Network Detection and Response (NDR) is a category of security solutions that complement EDR (we talk about Endpoint Detection and Response later) tools.
Powered by artificial intelligence (AI), NSX NDR maps and defends against MITRE ATT&CK techniques with the current capabilities:
NSX NDR protects the network, cloud and hybrid cloud traffic, and provides a cloud-based and on-prem architecture that enables sensors to gain comprehensive visibility into traffic that crosses the network perimeter (north/south), as well as traffic that moves laterally inside the perimeter (east/west).
NSX NDR uses a combination of four complementary technologies to detect and analyze advanced threats:
Behavior-based Network Traffic Analysis (NTA)
Network Traffic Analysis tools are all about detecting anomalies within the network (on-prem and public cloud) and use AI to create models of normal network activity and then alert on anomalies.
The challenge today is that not all anomalies are malicious. With Lastline’s NTA, VMware can now pick up threat behaviors and correlate these to network anomalies and vice versa. Because of this, according to VMware, they have the industry’s most accurate threat detection with minimal false positives.
Intrusion Detection and Prevention System (IDPS)
The NSX Advanced Threat Protection bundle includes IDS/IPS, which is integrated into NSX. The NSX Distributed IDS/IPS benefits from the unique application context from the hypervisor and network virtualization layers to make threat detection more accurate, efficient and dynamic.
The key capabilities of NSX Distributed IDS/IPS include:
Included with NSX Advanced Threat Prevention, Advanced Threat Analyzer provides complete malware analysis and enables accurate detection and prevention of advanced threats. It deconstructs every behavior engineered into a file or URL, and sees all instructions that a program executes, all memory content, and all operating system activity.
Other malware detection technologies, such as traditional sandboxes, only have visibility down to the operating system level. They can inspect content and identify potentially malicious code, but they can’t interact with malware like NSX Advanced Threat Analyzer can. As a result, they have significantly lower detection rates and higher false positives, in addition to being easily identified and evaded by advanced malware. (Advanced threats evade other sandboxing technologies by recognizing the sandbox environment or using kernel-level exploits.)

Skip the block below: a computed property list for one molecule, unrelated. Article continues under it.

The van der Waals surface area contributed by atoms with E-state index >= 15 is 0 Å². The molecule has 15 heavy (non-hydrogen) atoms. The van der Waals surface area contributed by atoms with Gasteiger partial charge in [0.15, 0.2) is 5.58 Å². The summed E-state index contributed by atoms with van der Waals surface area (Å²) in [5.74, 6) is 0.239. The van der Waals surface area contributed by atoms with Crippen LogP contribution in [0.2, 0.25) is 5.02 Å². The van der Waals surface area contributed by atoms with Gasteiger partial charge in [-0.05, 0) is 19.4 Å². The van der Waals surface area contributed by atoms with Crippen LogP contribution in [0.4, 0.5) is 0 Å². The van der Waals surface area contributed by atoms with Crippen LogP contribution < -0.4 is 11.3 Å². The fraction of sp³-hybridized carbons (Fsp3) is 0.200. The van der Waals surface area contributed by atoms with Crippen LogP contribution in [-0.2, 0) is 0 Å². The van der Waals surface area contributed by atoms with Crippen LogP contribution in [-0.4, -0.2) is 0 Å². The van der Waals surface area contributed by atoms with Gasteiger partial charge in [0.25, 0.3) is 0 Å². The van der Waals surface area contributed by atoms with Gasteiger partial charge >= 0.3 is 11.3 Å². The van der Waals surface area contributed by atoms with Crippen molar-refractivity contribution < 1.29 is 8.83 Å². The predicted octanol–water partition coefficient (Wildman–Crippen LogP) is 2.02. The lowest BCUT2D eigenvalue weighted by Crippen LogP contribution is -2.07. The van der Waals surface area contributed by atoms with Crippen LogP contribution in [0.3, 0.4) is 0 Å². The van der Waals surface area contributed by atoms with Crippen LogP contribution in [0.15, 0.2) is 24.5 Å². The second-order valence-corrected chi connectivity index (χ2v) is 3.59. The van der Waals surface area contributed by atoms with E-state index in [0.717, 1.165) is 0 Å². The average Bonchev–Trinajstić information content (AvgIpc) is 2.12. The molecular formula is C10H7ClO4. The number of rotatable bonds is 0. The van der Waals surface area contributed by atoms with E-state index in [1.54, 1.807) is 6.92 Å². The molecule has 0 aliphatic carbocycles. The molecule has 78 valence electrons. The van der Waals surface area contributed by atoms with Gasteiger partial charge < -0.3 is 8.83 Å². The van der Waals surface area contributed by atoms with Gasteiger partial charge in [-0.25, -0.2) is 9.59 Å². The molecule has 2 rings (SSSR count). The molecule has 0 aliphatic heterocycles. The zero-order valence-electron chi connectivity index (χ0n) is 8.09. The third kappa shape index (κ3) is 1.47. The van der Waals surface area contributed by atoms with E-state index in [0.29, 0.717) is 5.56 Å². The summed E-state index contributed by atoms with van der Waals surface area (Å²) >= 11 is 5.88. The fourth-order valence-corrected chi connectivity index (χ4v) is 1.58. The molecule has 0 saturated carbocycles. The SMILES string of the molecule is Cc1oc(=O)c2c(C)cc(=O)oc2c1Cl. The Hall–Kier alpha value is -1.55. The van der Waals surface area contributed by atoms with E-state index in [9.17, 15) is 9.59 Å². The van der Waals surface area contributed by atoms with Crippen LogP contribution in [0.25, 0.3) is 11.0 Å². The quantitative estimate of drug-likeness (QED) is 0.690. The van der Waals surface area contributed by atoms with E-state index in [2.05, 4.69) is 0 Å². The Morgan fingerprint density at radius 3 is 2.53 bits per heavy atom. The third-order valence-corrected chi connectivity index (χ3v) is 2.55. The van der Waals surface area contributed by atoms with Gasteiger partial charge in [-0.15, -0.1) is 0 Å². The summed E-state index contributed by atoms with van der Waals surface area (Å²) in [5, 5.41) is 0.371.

The VMware Threat Analysis Unit automatically shares the malware characteristics, behaviors and associated IoCs (Indicator of Compromises) of every malicious object curated and analyzed by VMware with all VMware customers and partners.
NSX Advanced Threat Analyzer continuously updates the VMware TAU in real time with intelligence from partner and customer environments around the world.
NSX Firewall for Baremetal Hosts. For organizations needing an agent-based network segmentation solution.
NSX Firewall. For organizations with one or more sites (optionally including public cloud endpoints) that primarily need advanced security services, select advanced networking capabilities, and traffic flow visibility and security operations with NSX Intelligence.
NSX Firewall with Advanced Threat Protection. For organizations that need NSX Firewall capabilities as well as advanced threat prevention capabilities, such as IDS/IPS, threat analysis, and network detection and response.
Use Case with Network Virtualization
If you are a customer with a NSX Data Center Advanced or Enterprise+ license, who uses NSX for network virtualization only today, you just need the “NSX ATP add-on” for NSX Data Center Advanced or Enterprise+.
Note: The ATP add-on requires NSX-T 3.1 and above.
Use Case without Network Virtualization (no NSX Data Center)
If you have no need for network virtualization for now, you have the following options:
If you look for base firewall features, you can get started with the NSX Firewall license.
Should you look for base firewall features plus advanced threat protection, then start with NSX Firewall with Advanced Threat Protection.
From here you still can down the network virtualization path and get the NSX Data Center Enterprise+ add-on for ATP
Use Case for VCF Customers
VCF customers have the option to start with the NSX ATP add-on for NSX NDC Adv/Ent+ as well.
Carbon Black Endpoint Detection and Response (EDR)